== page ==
Wednesday, November 18, 2009

City challenges MMPI on Medical Mart, proposal to build on Mall

Cleveland City Hall is stepping up to challenge MMPI, the Medical Mart's developers. Yesterday's council hearings laid bare the power shift since the Nov. 3 election: The county's friendly, private negotiations with MMPI aren't driving Med Mart decisions anymore. Tougher, testier stances from Mayor Frank Jackson and city council are.

MMPI says it can't afford to renovate Public Auditorium or buy land west of the Mall, as it planned to this spring. It wants to build the Mart on city-owned Mall C instead.

Meanwhile, the county commissioners, who have led the quest for the Med Mart since 2006, have been rejected by the voters and are heading out the door in December 2010. And the county's decision to wait until the day after the election to give the city the bad news on Public Auditorium backfired, with Jackson feeling left in the dark.

Tim Hagan's renewed warning that MMPI can just walk away if the city drives too hard a bargain has been ignored and ridiculed. The Plain Dealer buried his warning deep inside the Metro section, where lame ducks quack, and cartoonist Jeff Darcy cast him as Grumpy of the Seven Dwarfs. Councilman Joe Cimperman, a possible candidate for county executive, stepped up to say what the commissioners' critics have been saying for years: Med Mart decision-making needs to be more transparent to the taxpayers.

The thing is, though, Hagan has a point. MMPI came to Cleveland to make money, but goodwill between Hagan and Chris Kennedy also played a huge part in getting the company here and keeping them at the negotiating table. City Hall, known for being more demanding of private business than the county, could conceivably push MMPI so hard that they kill the deal.

City officials are insisting that MMPI renegotiate the site sale with them. They insist the city still get paid at least $20 million for the site, even though Public Auditorium won't be sold anymore. And they want MMPI and the county to help fix Public Auditorium, even though they won't use it. That last demand sounds like an example of shooting the messenger: the city seems to think MMPI wounded the auditorium's reputation by saying it needs $92 million in renovations instead of $32 million. But maybe the hall does need that much: MMPI's presentation yesterday on its flaws sounds thorough.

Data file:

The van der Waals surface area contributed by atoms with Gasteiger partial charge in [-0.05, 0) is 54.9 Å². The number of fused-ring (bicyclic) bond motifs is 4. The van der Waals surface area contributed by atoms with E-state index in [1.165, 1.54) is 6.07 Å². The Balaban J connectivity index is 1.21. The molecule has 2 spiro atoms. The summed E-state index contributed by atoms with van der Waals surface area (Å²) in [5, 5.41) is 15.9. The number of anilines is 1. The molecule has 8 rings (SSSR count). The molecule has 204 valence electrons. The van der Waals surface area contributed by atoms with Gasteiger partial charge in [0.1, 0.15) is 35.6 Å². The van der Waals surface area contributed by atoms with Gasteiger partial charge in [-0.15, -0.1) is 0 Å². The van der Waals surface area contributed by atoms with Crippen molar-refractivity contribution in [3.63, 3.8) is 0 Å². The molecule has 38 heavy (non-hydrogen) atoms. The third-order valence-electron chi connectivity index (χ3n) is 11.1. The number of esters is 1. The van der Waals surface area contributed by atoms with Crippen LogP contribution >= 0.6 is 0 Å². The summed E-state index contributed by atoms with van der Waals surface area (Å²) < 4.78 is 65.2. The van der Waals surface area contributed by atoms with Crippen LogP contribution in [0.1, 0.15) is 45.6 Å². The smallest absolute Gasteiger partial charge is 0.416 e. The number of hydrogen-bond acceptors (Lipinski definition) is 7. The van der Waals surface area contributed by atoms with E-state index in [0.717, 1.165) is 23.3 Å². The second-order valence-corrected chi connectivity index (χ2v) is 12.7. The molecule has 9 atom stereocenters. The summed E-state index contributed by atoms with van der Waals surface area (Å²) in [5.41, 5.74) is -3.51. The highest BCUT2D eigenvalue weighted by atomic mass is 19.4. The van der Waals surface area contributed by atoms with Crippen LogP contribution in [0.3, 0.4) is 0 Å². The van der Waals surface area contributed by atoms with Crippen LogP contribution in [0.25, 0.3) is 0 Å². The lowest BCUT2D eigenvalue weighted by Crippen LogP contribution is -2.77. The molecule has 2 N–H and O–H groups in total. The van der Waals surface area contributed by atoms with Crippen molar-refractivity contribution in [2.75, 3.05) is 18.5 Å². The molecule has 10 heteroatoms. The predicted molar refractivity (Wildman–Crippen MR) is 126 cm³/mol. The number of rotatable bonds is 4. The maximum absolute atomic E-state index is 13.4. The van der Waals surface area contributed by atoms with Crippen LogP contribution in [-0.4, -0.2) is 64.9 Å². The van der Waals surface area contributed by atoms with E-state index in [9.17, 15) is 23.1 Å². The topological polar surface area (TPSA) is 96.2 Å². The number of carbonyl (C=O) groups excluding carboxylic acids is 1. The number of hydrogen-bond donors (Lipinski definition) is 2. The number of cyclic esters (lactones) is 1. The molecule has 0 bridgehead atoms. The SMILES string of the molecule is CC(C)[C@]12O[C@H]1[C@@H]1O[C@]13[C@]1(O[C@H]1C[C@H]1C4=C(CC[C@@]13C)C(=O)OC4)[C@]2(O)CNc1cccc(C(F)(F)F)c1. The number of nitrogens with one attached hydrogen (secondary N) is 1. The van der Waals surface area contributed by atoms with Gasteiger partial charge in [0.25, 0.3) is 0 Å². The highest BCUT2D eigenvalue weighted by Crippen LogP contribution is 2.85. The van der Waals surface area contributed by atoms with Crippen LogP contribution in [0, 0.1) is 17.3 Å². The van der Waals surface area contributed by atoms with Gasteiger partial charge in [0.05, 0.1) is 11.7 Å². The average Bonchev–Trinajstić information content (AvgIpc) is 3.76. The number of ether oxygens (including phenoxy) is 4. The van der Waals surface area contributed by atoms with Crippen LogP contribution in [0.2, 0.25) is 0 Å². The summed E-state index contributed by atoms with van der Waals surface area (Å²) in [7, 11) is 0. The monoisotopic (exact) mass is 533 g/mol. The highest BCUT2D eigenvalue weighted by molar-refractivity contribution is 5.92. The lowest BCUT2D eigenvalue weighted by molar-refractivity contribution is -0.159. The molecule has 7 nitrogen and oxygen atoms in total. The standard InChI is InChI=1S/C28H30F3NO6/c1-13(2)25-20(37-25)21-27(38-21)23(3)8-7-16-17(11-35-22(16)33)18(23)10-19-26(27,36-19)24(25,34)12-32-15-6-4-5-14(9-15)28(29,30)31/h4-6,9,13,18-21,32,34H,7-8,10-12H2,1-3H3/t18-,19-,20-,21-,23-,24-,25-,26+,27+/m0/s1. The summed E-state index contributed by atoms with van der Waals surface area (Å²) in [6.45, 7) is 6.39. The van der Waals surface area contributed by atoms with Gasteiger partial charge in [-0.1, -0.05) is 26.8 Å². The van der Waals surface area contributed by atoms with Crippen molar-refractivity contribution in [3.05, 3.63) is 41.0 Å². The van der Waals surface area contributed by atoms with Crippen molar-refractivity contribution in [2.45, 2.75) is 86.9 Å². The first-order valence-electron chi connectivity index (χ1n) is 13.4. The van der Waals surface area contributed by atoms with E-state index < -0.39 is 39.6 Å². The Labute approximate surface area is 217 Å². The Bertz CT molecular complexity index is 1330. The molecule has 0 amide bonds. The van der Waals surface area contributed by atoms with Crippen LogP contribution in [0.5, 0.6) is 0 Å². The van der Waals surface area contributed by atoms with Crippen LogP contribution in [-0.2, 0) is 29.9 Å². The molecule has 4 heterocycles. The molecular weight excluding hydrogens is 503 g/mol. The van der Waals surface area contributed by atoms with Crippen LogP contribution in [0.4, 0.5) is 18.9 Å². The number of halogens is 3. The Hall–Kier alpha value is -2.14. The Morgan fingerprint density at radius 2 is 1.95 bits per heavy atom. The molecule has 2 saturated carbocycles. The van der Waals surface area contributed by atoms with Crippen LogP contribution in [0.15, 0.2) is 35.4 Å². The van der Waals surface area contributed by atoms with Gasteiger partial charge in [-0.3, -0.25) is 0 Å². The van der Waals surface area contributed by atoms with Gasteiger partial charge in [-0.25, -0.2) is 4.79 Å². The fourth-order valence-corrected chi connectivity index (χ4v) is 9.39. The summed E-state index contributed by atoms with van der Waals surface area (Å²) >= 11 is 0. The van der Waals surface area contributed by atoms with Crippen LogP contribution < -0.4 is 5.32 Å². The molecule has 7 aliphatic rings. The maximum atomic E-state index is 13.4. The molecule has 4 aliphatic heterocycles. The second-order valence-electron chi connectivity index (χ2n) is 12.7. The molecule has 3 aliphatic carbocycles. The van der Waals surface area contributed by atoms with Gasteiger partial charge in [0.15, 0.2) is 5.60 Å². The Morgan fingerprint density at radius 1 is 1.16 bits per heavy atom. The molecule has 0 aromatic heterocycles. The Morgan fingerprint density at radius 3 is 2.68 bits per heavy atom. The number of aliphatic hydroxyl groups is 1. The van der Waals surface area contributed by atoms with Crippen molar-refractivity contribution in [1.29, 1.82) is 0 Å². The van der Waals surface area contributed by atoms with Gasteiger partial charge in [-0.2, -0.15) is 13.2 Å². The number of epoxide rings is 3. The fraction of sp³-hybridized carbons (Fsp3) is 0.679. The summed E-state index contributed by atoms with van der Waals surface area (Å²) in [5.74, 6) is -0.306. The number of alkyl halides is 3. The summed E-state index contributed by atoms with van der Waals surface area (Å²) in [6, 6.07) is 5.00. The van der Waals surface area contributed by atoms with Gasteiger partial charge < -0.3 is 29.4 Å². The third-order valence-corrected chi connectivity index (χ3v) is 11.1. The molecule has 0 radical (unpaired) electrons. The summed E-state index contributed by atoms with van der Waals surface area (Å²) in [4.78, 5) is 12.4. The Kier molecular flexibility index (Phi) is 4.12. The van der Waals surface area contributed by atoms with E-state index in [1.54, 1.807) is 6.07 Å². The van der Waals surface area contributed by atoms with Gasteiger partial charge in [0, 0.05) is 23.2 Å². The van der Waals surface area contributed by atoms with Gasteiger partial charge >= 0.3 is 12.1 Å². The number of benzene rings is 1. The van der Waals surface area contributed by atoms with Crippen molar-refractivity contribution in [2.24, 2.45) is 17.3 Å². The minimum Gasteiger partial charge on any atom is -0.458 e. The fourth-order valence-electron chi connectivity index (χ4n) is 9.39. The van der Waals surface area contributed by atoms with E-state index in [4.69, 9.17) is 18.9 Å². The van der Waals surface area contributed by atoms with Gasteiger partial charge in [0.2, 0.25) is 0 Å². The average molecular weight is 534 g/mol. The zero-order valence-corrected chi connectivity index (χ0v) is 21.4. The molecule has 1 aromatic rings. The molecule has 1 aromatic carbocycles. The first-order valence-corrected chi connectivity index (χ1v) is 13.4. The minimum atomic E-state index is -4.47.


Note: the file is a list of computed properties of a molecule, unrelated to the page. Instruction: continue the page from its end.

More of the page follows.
On the other hand, the city does need to defend its interests. Public Auditorium will be less valuable if it's cut off from the convention center. Also, the city is being asked to give up valuable parkland on the lakefront bluff, part of downtown's famous Burnham Plan. (Roldo, who's against the project, asks worthwhile questions today about how the deal will change.)

So the city's demands could prove unreasonable, or a good negotiating stance. We'll see.

Meanwhile, the county is paying MMPI $333,333 a month even though work on the site hasn't started -- payments the county administrator may suspend.

Also, I haven't heard anyone address my biggest concern about the decision to drop Public Auditorium from the Med Mart plan. MMPI said this spring that getting trade shows into Public Hall by next year was key to being the "first mover." It gave Cleveland a competitive advantage over the New York and Nashville medical mart plans, which have to be built from scratch. How much does waiting until 2013 hurt us?

To read my June article about the Medical Mart in Inside Business, click here.

WCPN hosted an hour-long discussion of the Mart yesterday morning with Cimperman and Steve Litt of the PD -- click here to listen. Litt evaluates the new proposal from his architecture-critic's perspective and says a Med Mart on Mall C could be brilliant, or awful. Jay Miller of Crain's Cleveland Business is on the Med Mart story, as always: see his report from the council meeting here. Scene, which just wants the Med Mart to go away, blogs with a clever Darth Vader reference. Brandon Glenn at MedCity News takes a different angle: an update on MMPI's search for Med Mart showroom tenants.

1 comment:

Anonymous said...

My concern is this: If the problems with Public Hall are as bad as MMPI alleges, then it's hard to believe they were undetected (or at least highly suspected)prior to negotiating the deal. The only other possible explanation is that MMPI is simply incompetent (unlikely given its success in the market).

If MMPI pulled the bait and switch on Cuyahoga County residents (as seems most likely), then its public officials have not just the right, but the duty to be suspicious of the company.

Those officials also have the duty to demand different (and larger) payment terms of MMPI if MMPI is going to demand use of a different (and more valuable) piece of real estate. Money is fungible, so it's immaterial if the City Council earmarks the extra money to fix Public Hall, or simply designates it for the City's general fund.